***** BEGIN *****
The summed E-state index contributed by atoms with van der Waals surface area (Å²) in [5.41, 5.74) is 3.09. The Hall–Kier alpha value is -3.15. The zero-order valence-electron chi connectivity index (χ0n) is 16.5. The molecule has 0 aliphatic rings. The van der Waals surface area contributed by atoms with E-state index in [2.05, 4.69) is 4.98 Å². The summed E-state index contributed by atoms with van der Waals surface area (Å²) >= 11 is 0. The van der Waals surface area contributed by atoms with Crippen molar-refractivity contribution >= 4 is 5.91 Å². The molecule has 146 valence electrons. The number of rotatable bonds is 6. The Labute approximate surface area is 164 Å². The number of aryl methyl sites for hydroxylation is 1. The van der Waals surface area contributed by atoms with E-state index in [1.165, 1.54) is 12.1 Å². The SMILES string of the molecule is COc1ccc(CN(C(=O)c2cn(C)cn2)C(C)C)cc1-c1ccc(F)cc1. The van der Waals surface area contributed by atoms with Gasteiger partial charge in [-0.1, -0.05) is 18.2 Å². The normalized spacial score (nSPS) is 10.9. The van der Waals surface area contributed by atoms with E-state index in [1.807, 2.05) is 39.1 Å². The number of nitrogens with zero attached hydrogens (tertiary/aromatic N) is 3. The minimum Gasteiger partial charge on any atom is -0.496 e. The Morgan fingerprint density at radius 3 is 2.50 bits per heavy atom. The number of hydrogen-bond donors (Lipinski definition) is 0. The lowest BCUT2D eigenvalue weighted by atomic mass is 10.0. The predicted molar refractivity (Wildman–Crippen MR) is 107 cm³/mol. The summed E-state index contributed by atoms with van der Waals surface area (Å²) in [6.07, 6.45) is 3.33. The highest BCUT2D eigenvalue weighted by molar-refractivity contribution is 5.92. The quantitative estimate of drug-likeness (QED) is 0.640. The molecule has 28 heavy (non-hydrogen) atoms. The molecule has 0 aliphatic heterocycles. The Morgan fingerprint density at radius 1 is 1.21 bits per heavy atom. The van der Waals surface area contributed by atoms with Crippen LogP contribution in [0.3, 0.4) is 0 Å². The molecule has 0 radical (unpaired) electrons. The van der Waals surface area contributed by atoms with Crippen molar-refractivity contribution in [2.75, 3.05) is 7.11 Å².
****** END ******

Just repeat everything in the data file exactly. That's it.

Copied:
The summed E-state index contributed by atoms with van der Waals surface area (Å²) in [5.41, 5.74) is 3.09. The Hall–Kier alpha value is -3.15. The zero-order valence-electron chi connectivity index (χ0n) is 16.5. The molecule has 0 aliphatic rings. The van der Waals surface area contributed by atoms with E-state index in [2.05, 4.69) is 4.98 Å². The summed E-state index contributed by atoms with van der Waals surface area (Å²) >= 11 is 0. The van der Waals surface area contributed by atoms with Crippen molar-refractivity contribution >= 4 is 5.91 Å². The molecule has 146 valence electrons. The number of rotatable bonds is 6. The Labute approximate surface area is 164 Å². The number of aryl methyl sites for hydroxylation is 1. The van der Waals surface area contributed by atoms with E-state index in [1.165, 1.54) is 12.1 Å². The SMILES string of the molecule is COc1ccc(CN(C(=O)c2cn(C)cn2)C(C)C)cc1-c1ccc(F)cc1. The van der Waals surface area contributed by atoms with Gasteiger partial charge in [-0.1, -0.05) is 18.2 Å². The normalized spacial score (nSPS) is 10.9. The van der Waals surface area contributed by atoms with E-state index in [1.807, 2.05) is 39.1 Å². The number of nitrogens with zero attached hydrogens (tertiary/aromatic N) is 3. The minimum Gasteiger partial charge on any atom is -0.496 e. The Morgan fingerprint density at radius 3 is 2.50 bits per heavy atom. The number of hydrogen-bond donors (Lipinski definition) is 0. The lowest BCUT2D eigenvalue weighted by atomic mass is 10.0. The predicted molar refractivity (Wildman–Crippen MR) is 107 cm³/mol. The summed E-state index contributed by atoms with van der Waals surface area (Å²) in [6.07, 6.45) is 3.33. The highest BCUT2D eigenvalue weighted by molar-refractivity contribution is 5.92. The quantitative estimate of drug-likeness (QED) is 0.640. The molecule has 28 heavy (non-hydrogen) atoms. The molecule has 0 aliphatic heterocycles. The Morgan fingerprint density at radius 1 is 1.21 bits per heavy atom. The van der Waals surface area contributed by atoms with Crippen LogP contribution in [0.3, 0.4) is 0 Å². The molecule has 0 radical (unpaired) electrons. The van der Waals surface area contributed by atoms with Crippen molar-refractivity contribution in [2.75, 3.05) is 7.11 Å².